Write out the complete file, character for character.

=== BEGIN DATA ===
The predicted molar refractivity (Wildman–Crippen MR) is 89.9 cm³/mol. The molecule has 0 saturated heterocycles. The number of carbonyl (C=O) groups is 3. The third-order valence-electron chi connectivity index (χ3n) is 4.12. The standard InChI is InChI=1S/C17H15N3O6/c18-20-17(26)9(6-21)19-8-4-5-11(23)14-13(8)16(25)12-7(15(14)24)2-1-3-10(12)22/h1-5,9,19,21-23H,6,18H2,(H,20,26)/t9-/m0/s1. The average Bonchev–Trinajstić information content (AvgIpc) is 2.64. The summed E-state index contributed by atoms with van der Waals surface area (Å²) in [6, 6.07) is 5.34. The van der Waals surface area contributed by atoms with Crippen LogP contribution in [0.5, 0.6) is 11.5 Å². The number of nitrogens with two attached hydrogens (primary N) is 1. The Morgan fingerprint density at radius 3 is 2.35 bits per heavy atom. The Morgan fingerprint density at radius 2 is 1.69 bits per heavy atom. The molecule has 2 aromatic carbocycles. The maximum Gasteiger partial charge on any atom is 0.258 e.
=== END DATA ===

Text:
The predicted molar refractivity (Wildman–Crippen MR) is 89.9 cm³/mol. The molecule has 0 saturated heterocycles. The number of carbonyl (C=O) groups is 3. The third-order valence-electron chi connectivity index (χ3n) is 4.12. The standard InChI is InChI=1S/C17H15N3O6/c18-20-17(26)9(6-21)19-8-4-5-11(23)14-13(8)16(25)12-7(15(14)24)2-1-3-10(12)22/h1-5,9,19,21-23H,6,18H2,(H,20,26)/t9-/m0/s1. The average Bonchev–Trinajstić information content (AvgIpc) is 2.64. The summed E-state index contributed by atoms with van der Waals surface area (Å²) in [6, 6.07) is 5.34. The van der Waals surface area contributed by atoms with Crippen LogP contribution in [0.5, 0.6) is 11.5 Å². The number of nitrogens with two attached hydrogens (primary N) is 1. The Morgan fingerprint density at radius 3 is 2.35 bits per heavy atom. The Morgan fingerprint density at radius 2 is 1.69 bits per heavy atom. The molecule has 2 aromatic carbocycles. The maximum Gasteiger partial charge on any atom is 0.258 e.